Walk the Walk

Want to convince clients that premium lenses and coatings are worth their cost? Use them — and rave about them to customers. “We sell a lot of Crizal by telling people how much we love the product,” Daniel Amyx of Hillmoor Optical says of the no-glare lenses that also resist smudges and scratching. Patients in the reception area at Buena Vista Optical in Chicago, IL, sometimes see staff arrive wearing movie-star sunwear that quickly fades to clear, which encourages patients to ask about photochromatic lenses. “They all wear the add-ons and tell patients what they wear and why they love it,” says practice manager Diana Sims.Of course, it’s excellent when your customers do the evangelizing for you. “Return customers and their recommendations to their friends, neighbors and relatives about our products and services means we don’t have to do a lot of selling,” says Mark Platter of Main Street Optical in Crete, IL. “Many come in and say they want exactly what their referrer got from us.”

Your objective is to understand how your customer uses their eyes and the image they are looking for. Only then can you assist them in their product selections.”
valerie manso

Show, Don’t Tell

Protection against the harmful effects of sunlight, blue light and digital eyestrain give ECPs some of the best opportunities to make extra sales. High-profile advertising campaigns and word-of-mouth among friends are driving people to ask about these needs. But if people don’t raise the issues, it’s up to you to introduce them — and that works best when you can demonstrate the benefits rather than just talk about them.

Ask your vendors about apps or other visual aids that help you introduce concepts and explain benefits. “I always show every person how polarized lenses work to fight glare even in snowy conditions,” says Bob Schmittou of New Eyes Optical in Wyandotte, MI. Shajani of Lynn Valley Optometry says that over 14 years, his $1,000 PRIO computer vision tester has generated at least a million dollars in sales by determining the correct added power for digital devices. He’s now using the autofluorescence feature of the Optomap and an iPad attachment to show how blue light affects the macula.


You don’t want to be known as a high-volume discounter, but offering breaks can help you sell more eyewear. Paula Hornbeck of Eye Candy in Delafield, WI, says that when a customer can’t decide among two or three pairs, mentioning Eye Candy’s 20 percent discount on the more expensive pairs will often inspire the customer to buy the extras. Think about extending the discount period from same-day to months or even a year after the exam to help people budget and plan for further purchases. Ask vendors for discounts you can pass along. Including a lab discount, Charlotte Eye Ear Nose and Throat Associates in North Carolina can offer 50 percent off on second-pair sales, says James Russell.

Each patient receives a personalized vision evaluation.
They leave
with a plan of lifestyle-driven suggestions that can improve their vision and overall well-being.”

Think Bundles

Back to Robert Bell’s point at the start of this article: Nothing gives an eyewear buyer sticker shock faster than an optician jotting down figures as she adds in lens upgrades and coatings. At Oakland Vision Center in Oakland, CA, lenses and frames are package-priced together, so “opticians can spend the time engaging with the patient rather than engaging with the calculator,” says Dr. Tanya Gill. (This also becomes easier if you streamline your frames selection into a limited number of price points, as our columnist John Marvin suggests. “Each price point should represent a value step that your staff can explain,” he wrote last month. “This way, you don’t have a customer confused because one frame is $145 and one next to it is $155.”)

“I think it’s really important for customers to know they have options,” says Margot Lanham of Ulla Eyewear in Madison, WI. “Of course we are the professionals, but people do not like to be told what to do.” So, she says, it’s important to provide lens and frame combinations “in a concise but thorough manner that allows the two of you to make the best choice together. I also have every customer try on at least one pair of sunglasses during the sales process. It’s usually opens doors for a conversation about proper sunglass protection and many times yields a sale.”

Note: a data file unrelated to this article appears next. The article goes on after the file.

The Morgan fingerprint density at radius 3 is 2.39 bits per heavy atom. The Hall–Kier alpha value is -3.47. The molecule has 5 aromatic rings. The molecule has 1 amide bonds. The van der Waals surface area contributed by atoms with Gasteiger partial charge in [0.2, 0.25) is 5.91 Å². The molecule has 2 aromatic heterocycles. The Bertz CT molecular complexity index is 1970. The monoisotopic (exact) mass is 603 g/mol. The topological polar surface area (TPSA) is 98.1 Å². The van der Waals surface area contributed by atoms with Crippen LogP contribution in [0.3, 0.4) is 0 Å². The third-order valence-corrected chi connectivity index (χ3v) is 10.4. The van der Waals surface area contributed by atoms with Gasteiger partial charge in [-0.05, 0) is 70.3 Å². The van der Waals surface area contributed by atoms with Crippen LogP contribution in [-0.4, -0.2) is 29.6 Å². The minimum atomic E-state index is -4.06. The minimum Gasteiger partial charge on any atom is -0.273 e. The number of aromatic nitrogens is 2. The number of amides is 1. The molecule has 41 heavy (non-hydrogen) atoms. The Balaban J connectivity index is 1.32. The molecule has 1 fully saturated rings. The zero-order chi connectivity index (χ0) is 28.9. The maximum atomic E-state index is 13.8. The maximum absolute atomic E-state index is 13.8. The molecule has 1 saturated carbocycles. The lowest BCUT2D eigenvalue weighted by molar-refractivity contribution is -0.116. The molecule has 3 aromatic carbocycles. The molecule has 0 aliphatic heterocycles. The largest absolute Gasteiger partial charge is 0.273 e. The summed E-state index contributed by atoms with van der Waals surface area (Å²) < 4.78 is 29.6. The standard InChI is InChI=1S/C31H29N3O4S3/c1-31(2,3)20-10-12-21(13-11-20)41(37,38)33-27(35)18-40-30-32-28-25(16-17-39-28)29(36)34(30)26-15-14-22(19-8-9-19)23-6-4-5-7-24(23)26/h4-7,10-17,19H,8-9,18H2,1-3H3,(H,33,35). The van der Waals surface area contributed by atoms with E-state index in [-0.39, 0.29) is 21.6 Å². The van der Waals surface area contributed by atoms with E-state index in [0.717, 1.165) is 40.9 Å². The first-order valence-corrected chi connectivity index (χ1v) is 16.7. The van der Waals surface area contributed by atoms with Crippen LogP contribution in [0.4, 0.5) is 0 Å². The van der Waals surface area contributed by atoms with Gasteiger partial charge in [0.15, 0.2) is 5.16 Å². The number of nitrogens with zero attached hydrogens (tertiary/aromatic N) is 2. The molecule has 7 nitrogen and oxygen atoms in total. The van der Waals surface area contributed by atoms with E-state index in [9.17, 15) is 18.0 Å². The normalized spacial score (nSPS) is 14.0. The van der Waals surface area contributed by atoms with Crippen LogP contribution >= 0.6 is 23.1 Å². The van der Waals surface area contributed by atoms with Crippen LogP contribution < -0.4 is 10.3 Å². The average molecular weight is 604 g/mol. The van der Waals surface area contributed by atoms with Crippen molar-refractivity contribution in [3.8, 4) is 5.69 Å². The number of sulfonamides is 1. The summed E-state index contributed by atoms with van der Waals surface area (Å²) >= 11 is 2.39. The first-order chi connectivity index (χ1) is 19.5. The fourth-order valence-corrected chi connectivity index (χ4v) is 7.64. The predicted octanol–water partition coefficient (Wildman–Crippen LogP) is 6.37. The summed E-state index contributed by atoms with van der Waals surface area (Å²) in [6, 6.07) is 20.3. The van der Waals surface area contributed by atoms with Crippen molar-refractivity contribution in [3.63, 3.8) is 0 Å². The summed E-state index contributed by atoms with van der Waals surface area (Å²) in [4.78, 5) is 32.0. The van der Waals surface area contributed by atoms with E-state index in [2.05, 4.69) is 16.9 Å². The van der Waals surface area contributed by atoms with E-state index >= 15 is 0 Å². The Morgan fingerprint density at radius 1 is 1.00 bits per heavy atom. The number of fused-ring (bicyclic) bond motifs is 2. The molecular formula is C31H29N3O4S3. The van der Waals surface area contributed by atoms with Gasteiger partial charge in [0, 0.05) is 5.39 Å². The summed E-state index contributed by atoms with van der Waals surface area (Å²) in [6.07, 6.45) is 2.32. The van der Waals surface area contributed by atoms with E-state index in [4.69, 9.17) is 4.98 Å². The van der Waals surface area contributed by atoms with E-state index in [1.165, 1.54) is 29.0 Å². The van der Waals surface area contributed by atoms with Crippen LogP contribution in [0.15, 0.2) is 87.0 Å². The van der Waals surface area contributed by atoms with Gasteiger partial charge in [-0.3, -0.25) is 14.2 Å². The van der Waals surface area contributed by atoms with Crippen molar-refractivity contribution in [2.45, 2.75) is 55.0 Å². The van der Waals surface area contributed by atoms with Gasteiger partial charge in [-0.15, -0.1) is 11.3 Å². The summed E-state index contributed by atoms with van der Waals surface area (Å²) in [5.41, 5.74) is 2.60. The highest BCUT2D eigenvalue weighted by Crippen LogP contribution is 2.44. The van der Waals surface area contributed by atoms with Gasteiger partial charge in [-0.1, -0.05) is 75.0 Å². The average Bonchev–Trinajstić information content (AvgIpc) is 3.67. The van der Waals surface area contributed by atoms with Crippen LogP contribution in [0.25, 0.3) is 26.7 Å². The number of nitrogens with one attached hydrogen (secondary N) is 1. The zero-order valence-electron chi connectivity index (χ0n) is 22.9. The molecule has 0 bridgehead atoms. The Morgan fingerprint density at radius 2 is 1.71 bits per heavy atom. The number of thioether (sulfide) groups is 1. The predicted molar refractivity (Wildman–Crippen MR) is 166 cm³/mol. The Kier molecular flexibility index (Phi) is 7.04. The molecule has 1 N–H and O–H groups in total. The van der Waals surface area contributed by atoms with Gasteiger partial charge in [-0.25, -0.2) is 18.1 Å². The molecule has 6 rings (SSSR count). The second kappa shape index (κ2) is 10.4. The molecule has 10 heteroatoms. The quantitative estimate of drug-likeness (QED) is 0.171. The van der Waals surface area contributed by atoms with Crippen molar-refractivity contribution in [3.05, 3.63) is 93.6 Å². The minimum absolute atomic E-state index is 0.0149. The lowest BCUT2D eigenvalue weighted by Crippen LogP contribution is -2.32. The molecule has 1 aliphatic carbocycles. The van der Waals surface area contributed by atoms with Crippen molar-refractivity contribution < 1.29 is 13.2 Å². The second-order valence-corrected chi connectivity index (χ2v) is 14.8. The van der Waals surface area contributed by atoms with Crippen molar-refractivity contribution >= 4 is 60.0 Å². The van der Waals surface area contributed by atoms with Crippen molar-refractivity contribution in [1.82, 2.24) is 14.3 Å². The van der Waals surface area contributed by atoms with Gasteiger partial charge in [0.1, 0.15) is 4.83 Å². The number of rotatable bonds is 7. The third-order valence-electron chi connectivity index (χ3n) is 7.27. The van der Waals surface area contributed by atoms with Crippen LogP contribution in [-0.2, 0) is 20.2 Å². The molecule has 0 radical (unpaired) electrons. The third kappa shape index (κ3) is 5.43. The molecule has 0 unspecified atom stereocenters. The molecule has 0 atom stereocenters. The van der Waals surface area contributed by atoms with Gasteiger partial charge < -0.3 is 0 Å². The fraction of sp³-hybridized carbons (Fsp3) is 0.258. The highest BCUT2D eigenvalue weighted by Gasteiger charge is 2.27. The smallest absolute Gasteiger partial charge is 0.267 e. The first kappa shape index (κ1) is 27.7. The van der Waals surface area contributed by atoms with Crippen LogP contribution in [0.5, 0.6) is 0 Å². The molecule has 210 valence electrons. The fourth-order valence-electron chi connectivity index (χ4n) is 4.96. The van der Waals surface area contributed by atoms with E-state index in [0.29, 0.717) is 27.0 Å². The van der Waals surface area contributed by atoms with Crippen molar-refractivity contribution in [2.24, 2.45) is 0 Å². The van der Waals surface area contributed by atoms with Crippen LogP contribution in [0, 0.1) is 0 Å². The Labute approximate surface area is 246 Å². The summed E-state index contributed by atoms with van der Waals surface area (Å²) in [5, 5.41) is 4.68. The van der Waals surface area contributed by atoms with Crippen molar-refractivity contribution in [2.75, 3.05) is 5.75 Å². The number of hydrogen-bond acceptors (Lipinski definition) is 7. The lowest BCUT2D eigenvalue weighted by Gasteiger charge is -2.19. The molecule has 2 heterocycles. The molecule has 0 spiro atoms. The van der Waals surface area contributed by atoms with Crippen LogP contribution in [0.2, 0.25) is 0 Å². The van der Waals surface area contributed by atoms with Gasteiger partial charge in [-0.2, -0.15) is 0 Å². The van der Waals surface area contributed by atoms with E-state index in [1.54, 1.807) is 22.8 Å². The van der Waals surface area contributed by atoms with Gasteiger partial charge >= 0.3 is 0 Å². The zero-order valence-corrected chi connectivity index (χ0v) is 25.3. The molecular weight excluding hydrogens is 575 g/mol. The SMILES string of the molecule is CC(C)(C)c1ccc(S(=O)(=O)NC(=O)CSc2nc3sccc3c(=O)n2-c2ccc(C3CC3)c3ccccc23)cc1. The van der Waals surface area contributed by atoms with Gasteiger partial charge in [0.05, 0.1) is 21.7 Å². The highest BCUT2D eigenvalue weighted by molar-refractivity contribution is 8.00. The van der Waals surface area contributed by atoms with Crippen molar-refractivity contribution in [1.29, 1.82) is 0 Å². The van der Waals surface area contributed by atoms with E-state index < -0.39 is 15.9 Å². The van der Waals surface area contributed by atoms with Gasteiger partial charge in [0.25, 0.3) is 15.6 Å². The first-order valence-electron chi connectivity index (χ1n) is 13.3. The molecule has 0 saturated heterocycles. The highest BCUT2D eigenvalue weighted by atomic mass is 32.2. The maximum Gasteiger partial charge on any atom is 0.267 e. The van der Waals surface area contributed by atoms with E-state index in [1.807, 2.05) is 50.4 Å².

You can make it simple for contact lens patients, too. Dr. Cynthia Sayers of EyeShop Optical in Lewis Center, OH, says, “We figure the year’s supply cost minus insurance and rebates and give that figure to the patient.” They add that shipping is free with the annual supply, and that people who purchase a year’s worth of contacts also get 30 percent off non-prescription sunglasses.

Encourage customers
to treat themselves to that extra pair.” Hearing they save 20 percent off the more expensive eyewear often helps them decide to buy several pairs.”
paula hornbeck

Inspire Eyewear Wardrobes

When we asked this month’s Smooth Seller — Tamra Asmuth of One Hip Chic in Rochester, NY — her greatest sales achievement so far, she reported she has sold more than 40 pairs of glasses to one person in that customer’s current prescription. What was the secret? Two words: “Eyeglass wardrobe.”

When Asmuth blurted out the magic words to a client, they “struck a chord with her and from then on, she began purchasing a pair of glasses for each outfit, mood and event.” After that learning experience, says Asmuth, “I talk to each of my customers about building their eyeglass wardrobe. Let’s face it, we all have different facets to our personalities: intellectual, quirky, sophisticated, fun-loving, etc. And we each have certain roles to play in our lives —parent, wedding guest, lawyer, yoga lover, artist. So it makes sense to have a variety of frames to address each facet and each role we play, doesn’t it?”

Asmuth has even sold thousand-dollar reading glasses to customers seeking premium performance and style. Says Asmuth: “These customers could easily go to a drugstore and purchase readers in their spherical prescription — heck, in some cases they’ve been encouraged to do so by the doctor.” But to educate such customers about the differences in lens quality is important, she says, as is “the value of putting on a striking pair of glasses during an important business meeting.”

“In both cases — in all cases — eyeglasses tell a story before the wearer opens their mouth,” Asmuth adds. “Eyeglasses are a large part of the first impression, and we all know what they say about first impressions. I stress to my customers how important it is to tell the right story — to make the right impression.”